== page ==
Sunday, September 5, 2010

Blue Lines (album) - Massive Attack

Now acclaimed as the first-ever trip-hop album, Blue Lines is a huge step away from anything that ever preceded it. It is an album fusing live and sampled hip-hop and soul instrumentation with low-key English rap and sung vocals, as well as unobtrusive scratching. An entirely low BPM-affair, Blue Lines is a staple for many pot smokers.

Rappers include the group's 3D, Daddy G, in addition to Tricky, whose voice was then unscarred by chronic ganga consumption. The main singers are Horace Andy and Shara Nelson.

The two best tracks are the title track and "Five Man Army". On both tracks the rappers seamlessly alternate and/or call-and-answer each other. "Blue Lines" is underpinned by a heavy bass-beat, simple hip-hop treble drums and claps, and a mellow synth riff. The concluding bar in which 3D's final line is allowed to progress without any instrumental accompaniment is heavily reminiscent of collaborator Neneh Cherry's "Manchild". Again, "Five Man Army" is largely an affair of rapping over slow-jam hip-hop and a memorable bass line. The interspersing of rapping reaches its pinnacle here. Tricky: "Her touch tickles/Especially on my tummy" Daddy G: "Now who's got the microphone?" Tricky: "Now who's honey?". The final half of the track is haunted by Horace Andy's refrains such as "Get away with your gospel/We don't like it" and "Money, money, money/The root of all evil".

"Safe From Harm", the opening track is mainly a bitter and passively-aggressive vocal delivery from Nelson, in which she insists that "You can free my heart/You can free my mind/Just as long as my baby's safe from harm/Tonight". 3-D inserts some low-key rapping such as the memorable "I was lookin’ back/To see if you were lookin’ back at me/To see me lookin' back at you". The whole track is laid over with a sampled fast-rolling bass line and slow-BPM kick drums, in addition to an occasional, front-of-mix funk bass melody. It's a plaintive yet urgent intro to the rest of the album. The second track, "One Love", has an even slower bass drum foundation, in addition to a catchy, liquid-smooth synth sample over which Andy sings about monogamy. This track halts the emotional intensity with which the album begins and leads into the smooth title track.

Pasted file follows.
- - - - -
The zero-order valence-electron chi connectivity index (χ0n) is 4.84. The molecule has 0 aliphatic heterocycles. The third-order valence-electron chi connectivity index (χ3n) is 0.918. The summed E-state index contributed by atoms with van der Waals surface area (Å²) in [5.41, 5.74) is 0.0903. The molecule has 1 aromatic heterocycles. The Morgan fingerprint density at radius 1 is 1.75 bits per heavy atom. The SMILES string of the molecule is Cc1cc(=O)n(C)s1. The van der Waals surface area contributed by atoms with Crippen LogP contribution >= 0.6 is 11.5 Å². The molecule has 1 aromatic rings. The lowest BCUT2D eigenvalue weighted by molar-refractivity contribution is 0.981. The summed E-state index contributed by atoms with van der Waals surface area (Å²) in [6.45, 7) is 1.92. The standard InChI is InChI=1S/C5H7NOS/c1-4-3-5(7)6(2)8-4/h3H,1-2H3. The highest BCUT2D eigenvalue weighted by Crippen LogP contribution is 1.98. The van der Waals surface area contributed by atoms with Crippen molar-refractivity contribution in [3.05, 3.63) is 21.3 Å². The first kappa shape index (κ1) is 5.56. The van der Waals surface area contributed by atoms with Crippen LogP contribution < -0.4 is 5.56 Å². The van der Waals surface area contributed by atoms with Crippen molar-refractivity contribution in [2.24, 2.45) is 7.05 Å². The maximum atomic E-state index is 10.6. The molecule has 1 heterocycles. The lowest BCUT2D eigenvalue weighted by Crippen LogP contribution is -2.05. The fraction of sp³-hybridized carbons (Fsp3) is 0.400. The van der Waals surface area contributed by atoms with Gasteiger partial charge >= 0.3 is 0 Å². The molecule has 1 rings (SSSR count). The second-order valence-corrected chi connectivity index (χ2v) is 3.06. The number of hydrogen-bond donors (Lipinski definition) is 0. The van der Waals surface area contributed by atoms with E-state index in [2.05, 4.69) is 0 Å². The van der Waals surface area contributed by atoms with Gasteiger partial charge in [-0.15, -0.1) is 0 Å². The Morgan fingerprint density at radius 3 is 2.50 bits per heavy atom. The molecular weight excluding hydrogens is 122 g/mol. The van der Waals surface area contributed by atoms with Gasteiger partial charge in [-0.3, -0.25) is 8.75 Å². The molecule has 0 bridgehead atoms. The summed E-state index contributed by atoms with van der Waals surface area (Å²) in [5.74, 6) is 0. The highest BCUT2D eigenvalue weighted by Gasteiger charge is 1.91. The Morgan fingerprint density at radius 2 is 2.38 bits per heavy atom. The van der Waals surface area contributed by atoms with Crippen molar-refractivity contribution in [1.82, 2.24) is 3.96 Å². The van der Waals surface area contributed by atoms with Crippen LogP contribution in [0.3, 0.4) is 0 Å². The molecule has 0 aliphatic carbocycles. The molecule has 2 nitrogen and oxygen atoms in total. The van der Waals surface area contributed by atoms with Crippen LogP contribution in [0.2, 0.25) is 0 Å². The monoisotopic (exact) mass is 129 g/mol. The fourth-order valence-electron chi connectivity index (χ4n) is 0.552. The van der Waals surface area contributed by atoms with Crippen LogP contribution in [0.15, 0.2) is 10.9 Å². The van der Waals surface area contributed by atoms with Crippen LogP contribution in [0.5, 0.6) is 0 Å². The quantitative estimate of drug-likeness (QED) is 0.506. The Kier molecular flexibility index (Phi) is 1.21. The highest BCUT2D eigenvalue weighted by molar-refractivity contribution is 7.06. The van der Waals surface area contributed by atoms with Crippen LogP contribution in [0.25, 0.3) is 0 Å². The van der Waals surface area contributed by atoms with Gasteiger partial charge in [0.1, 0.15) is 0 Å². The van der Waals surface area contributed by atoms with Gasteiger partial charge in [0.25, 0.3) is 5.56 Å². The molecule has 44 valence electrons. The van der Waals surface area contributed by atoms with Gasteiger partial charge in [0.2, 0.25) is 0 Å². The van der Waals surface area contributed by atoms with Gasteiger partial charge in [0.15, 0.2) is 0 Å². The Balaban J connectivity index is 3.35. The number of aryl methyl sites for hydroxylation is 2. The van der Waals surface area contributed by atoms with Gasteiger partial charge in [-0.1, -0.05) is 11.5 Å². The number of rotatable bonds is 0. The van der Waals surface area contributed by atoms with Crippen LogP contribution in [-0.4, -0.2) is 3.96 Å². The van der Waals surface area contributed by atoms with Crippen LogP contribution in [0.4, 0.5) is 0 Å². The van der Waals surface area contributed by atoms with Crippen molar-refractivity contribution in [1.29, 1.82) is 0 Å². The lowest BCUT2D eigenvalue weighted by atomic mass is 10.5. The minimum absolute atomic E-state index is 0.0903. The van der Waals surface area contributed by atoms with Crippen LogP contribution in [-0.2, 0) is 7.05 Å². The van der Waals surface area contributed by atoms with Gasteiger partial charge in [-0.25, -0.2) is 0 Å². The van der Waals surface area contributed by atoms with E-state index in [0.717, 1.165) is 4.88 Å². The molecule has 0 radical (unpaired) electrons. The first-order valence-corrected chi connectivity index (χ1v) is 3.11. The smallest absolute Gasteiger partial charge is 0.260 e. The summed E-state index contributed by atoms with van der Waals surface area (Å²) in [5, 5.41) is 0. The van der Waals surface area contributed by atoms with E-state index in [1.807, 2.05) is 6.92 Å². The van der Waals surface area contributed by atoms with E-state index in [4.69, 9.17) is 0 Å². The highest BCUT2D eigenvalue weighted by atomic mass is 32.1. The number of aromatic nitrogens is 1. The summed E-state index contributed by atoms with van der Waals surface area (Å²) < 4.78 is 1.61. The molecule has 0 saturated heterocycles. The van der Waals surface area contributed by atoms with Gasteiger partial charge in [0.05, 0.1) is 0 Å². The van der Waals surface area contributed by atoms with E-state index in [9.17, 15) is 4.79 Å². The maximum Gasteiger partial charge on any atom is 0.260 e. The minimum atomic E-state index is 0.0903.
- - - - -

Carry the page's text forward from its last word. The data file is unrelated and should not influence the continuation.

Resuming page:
"Unfinished Sympathy" is the big, classic single from Blue Lines. It is an emotionally-wrought melodic vocal masterpiece from Nelson, including lyrics like "Like a soul without a mind/In a body without a heart/I'm missing every part". The samples and scratching seem secondary on this track, except in the long vocal-less outro where strings and piano skilfully complete the emotional devastation of Nelson’s intense vocals.

“Daydreaming” and “Lately” are continuations of Massive Attack’s revolutionary combination of soul/hip-hop samples, mellow rapping and Nelson’s vocals. They are smooth and down-tempo but not as emotionally exhausting as “Unfinished Sympathy”.

The final track, “Hymn of the Big Wheel” combines a didgeridoo-like accompaniment with break-beats, dominated by a beautiful melody sung by Andy. The lyrics are delivered as if from a place of peace above the tragedy and comedy of human life in general. “The Earth spins/On its axis/One man struggles/While another relaxes”.

This is the album that sparked one of the most innovative and fruitful movements of the 1990s, trip-hop. Innumerable acts, even now, owe their art to this seminal album, which is almost flawless. It is a must-have in any music historian’s collection.

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